Published on April 1, 2016 at 5:58 pm Contact Sam: [email protected] | @SamBlum3 HOUSTON — Syracuse (23-13, 9-9 Atlantic Coast) head coach Jim Boeheim spoke to the media on Friday ahead of his team’s matchup with North Carolina (32-6, 14-4) on Saturday at 8:49 p.m. in NRG Stadium.Here are three things that Boeheim during his 35 minutes on the podium.Coach in-Waiting The always-present topic of Mike Hopkins waiting to take over as the next Syracuse head coach was brought up again, and Boeheim sang Hopkins’ praises in a way that poked fun at himself.His answer started off with his go-to line about how Hopkins’ nine games as the interim head coach aren’t a reflection of his abilities since he was coaching Boeheim’s team. Then he got into what makes Hopkins so successful.AdvertisementThis is placeholder text“Mike has proven to me over and over again that he understands the game, the players, the other things that surround what a head coach has to do. He’s much better than I am with the media, which probably isn’t hard to be. He’s great with the players. Probably better than I am. He’s a great recruiter. He’s really good with the fans and alumni. Again, much better than I am.“…I always thought it’s better to get a great assistant who you really see that potential in to be the next head coach rather than hiring a head coach from another place who has had a completely different experience, maybe a smaller school. That doesn’t translate all the time. Sometimes it does, but not all the time.But if you look at the great coaches I’ve seen, whether it’s Mike Krzyzewski or Bob Knight, I mean, you can go quite a bit further. They got their head coaching jobs from being an assistant, and were pretty good.”ClinicalBoeheim hosts several coaching clinics each year for high school coaches. There are upward of 400 coaches that attend, and almost every time, he starts off by talking about his patented 2-3 zone.“You know, it’s pretty much standard. Like this is Jim Boeheim, this is all he knows, so we’re going to have him talk about the 2-3 zone.“I tried one clinic to start with something else. There were 400 coaches there. They started getting restless. I knew right away, OK, we’ll talk about it.“…High school coaches come up to me every clinic I’ve ever done and say, Thanks, coach. We used it. We won the state championship. That’s a good feeling when that happens.“College coaches aren’t going to use the zone because they played man-to-man as a player. They coached for somebody who played man-to-man. They got their first job playing man-to-man. They’re not going to come in and change their philosophy.“I think more coaches are using a little zone now as a change when the other thing isn’t working. So I think it’s a little bit.“But coaches are going to pretty much stick with what they’ve always done, I think.”Going leftBoeheim was asked who would retire first: Him, or 71-year-old Steve Fisher, the head coach at San Diego State. And though he stated last year that he only planned to coach until after the 2018 season, his statements afterward make it seem as though he isn’t quite sure.“I feel the same as I did 10 or 20 years ago. I probably feel better. I’m doing Pilates two times a week now for two years. The 10 or 15 years before that, I didn’t work out. I’m probably in better shape now. I’m in the weight room a little bit now, which I didn’t do for the 20, 30 years before that, since I stopped playing.“So I feel healthy. My kids, you know, they keep you going. Teenagers, I got three of ’em. I think all those things, you know, they help you.“But I’ve always felt the same. I feel the same now as I did 20 years ago or 30 years ago. I might have a couple more aches and pains, but I feel mentally the same. I feel better in terms of doing the job because you’re putting even more into it because you know you’re not going to be doing it that much longer.“But I’ve never known how long I’m going to coach. I still don’t know how long I’m going to coach. You know, that’s not something I think about. I’ve never talked about my contract or the length of it for years. I’m still not talking about it. I just know that you could retire tomorrow. I mean, I don’t know. It just depends what happens.“Al McGuire once told me, ‘One day I was driving to work, I come down the ramp and I turn right. The day I turn left, I’m not going to work anymore.’ He turned left one day. That was it.“So I’m going to turn left someday, too.” Comments Facebook Twitter Google+
“He’s really good at that fake, Lamar Jackson, but when you consider his dark skin color with a dark football with a dark uniform, you could not see that thing,” Ryan said. “I mean you literally could not see when he was in and out of the mesh point and if you’re a half step slow on him in terms of your vision forget about it, he’s out of the gate.”MORE: Lamar Jackson has ended the MVP debateThe Ravens wore black uniforms during their win over San Francisco. Ryan issued a statement to the Chronicle on Wednesday, saying, “I regret my choice of words in trying to describe the conditions of the game. Lamar Jackson is an MVP-caliber player and I respect him greatly. I want to sincerely apologize to him and anyone else I offended.”The 49ers told the Chronicle that Ryan “must be more thoughtful with his words.”“Tim has expressed remorse in a public statement and has also done so with us privately,” a 49ers spokesperson said a statement. “We know Tim as a man of high integrity and are confident he will grow and learn from this experience.” The 49ers suspended Tim Ryan, an analyst for the team’s flagship radio station KNBR, one game for saying Ravens quarterback Lamar Jackson’s “dark skin color” allows him to better hide the ball on fake handoffs, the team announced Wednesday.According to the San Francisco Chronicle, which first reported the suspension, Ryan made the comments Monday during a weekly segment on KNBR’s “Murph and Mac” morning show. Jackson, who is black, led the Ravens to a 20-17 win over the 49ers with 105 passing yards, 101 rushing yards and two touchdowns.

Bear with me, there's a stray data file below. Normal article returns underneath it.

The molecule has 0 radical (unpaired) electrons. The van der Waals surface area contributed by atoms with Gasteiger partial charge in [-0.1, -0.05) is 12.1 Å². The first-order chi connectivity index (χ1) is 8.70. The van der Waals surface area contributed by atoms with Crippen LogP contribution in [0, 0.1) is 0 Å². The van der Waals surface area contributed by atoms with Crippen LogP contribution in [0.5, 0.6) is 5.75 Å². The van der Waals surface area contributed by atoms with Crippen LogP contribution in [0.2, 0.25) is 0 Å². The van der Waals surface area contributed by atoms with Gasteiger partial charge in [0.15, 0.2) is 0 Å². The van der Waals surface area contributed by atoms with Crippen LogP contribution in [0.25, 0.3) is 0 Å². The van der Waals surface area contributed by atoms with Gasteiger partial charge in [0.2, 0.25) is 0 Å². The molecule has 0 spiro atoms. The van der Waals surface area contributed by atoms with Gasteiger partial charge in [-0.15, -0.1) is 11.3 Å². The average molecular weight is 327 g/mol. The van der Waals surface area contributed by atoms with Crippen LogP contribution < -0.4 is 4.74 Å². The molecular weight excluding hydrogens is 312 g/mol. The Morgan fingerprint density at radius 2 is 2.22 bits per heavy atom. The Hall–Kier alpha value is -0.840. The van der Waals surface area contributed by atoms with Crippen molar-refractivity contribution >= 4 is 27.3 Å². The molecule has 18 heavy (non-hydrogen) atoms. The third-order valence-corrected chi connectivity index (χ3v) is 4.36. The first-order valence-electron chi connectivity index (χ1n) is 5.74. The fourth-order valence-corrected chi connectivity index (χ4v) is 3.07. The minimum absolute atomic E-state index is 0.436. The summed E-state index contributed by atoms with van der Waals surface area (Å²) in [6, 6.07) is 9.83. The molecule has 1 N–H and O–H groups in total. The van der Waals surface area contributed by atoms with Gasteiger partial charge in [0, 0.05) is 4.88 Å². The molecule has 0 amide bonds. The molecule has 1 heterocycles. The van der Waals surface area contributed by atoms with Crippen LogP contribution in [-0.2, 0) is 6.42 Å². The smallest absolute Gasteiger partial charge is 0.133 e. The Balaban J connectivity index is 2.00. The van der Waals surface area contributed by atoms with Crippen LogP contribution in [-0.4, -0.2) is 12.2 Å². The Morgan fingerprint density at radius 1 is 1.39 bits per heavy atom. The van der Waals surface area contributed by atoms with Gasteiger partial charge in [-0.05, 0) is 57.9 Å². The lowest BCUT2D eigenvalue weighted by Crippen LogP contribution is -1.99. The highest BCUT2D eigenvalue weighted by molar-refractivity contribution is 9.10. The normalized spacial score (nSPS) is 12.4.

The state has about $57 billion in outstanding bond debt, according to Legislative Analyst Elizabeth Hill, and is paying about $4.8 billion this year to repay part of that debt. It also has another $64 billion in voter-authorized debt that has yet to be sold as bonds. She said the state will continue to maintain a $5 billion budget gap between what it is taking in and what it is spending. “The state is not out of the budget woods yet,” Hill said. Lockyer’s office has projected that the ratio of state revenue to debt payments will reach up to 8 percent by 2010 and then hover just above the 6 percent mark for the next 20 years. In the past, Schwarzenegger has proposed restricting the state debt ratio to 6 percent, but several state officials and experts at the conference said there is no “magic number” that should limit borrowing to a specific amount. Rather, they said, it should simply be based on policy decisions considering whether the amount of borrowing compared to the amount of revenue is a worthy tradeoff because of the value of the project itself. Although Lockyer’s proposal has not been submitted to the Legislature, some fiscal conservatives are expected to be wary of his plan as well as of other bond measures that will increase state debt. Jon Coupal, president of the Howard Jarvis Taxpayers Association, said he is skeptical of cost- savings claims touted by solar- energy experts, in part because such savings are sometimes achieved through tax benefits – which the state would not realize on its own buildings. He added that California needs to do a better job managing its budget and finances before it looks to borrow more money. “It would not surprise me that there may be a state with a bigger debt ratio that has a better bond rating than California, because quite frankly we just don’t spend our money very wisely,” Coupal said in a telephone interview. [email protected] (916) 446-6723160Want local news?Sign up for the Localist and stay informed Something went wrong. Please try again.subscribeCongratulations! You’re all set! Even as state Treasurer Bill Lockyer outlined a proposal for a $5 billion bond measure to “green” state buildings Wednesday, a panel of experts and state officials said that, although California has more capacity to issue debt, it must proceed carefully. Lockyer’s measure would increase environmental efficiencies – such as the use of solar power – in all state buildings. On average, he said, studies have shown that every $500 invested in green technology results in $863 in savings – meaning the measure would pay for itself in savings, in addition to the environmental benefits. State government owns about 206 million square feet of building space, he said. “We’re the largest building owner in the state of California,” Lockyer said. “Most of them are very inefficient. If we start to invest in reconditioning, adding solar and other systems that will bring down energy use, we can save an extraordinary amount of energy and taxpayer costs.” The proposal has been drafted but has yet to be submitted to the Legislature for a vote to place it on the ballot. Lockyer spoke at a conference on state debt organized by the Public Policy Institute of California. Experts at the conference said that even though California has the second-lowest bond rating in the nation, it still has the capacity to borrow more money. Gov. Arnold Schwarzenegger has proposed placing a $9 billion bond for water projects on the ballot next year, and is expected to propose tens of billions more in the next two years to fulfill his Strategic Growth Plan.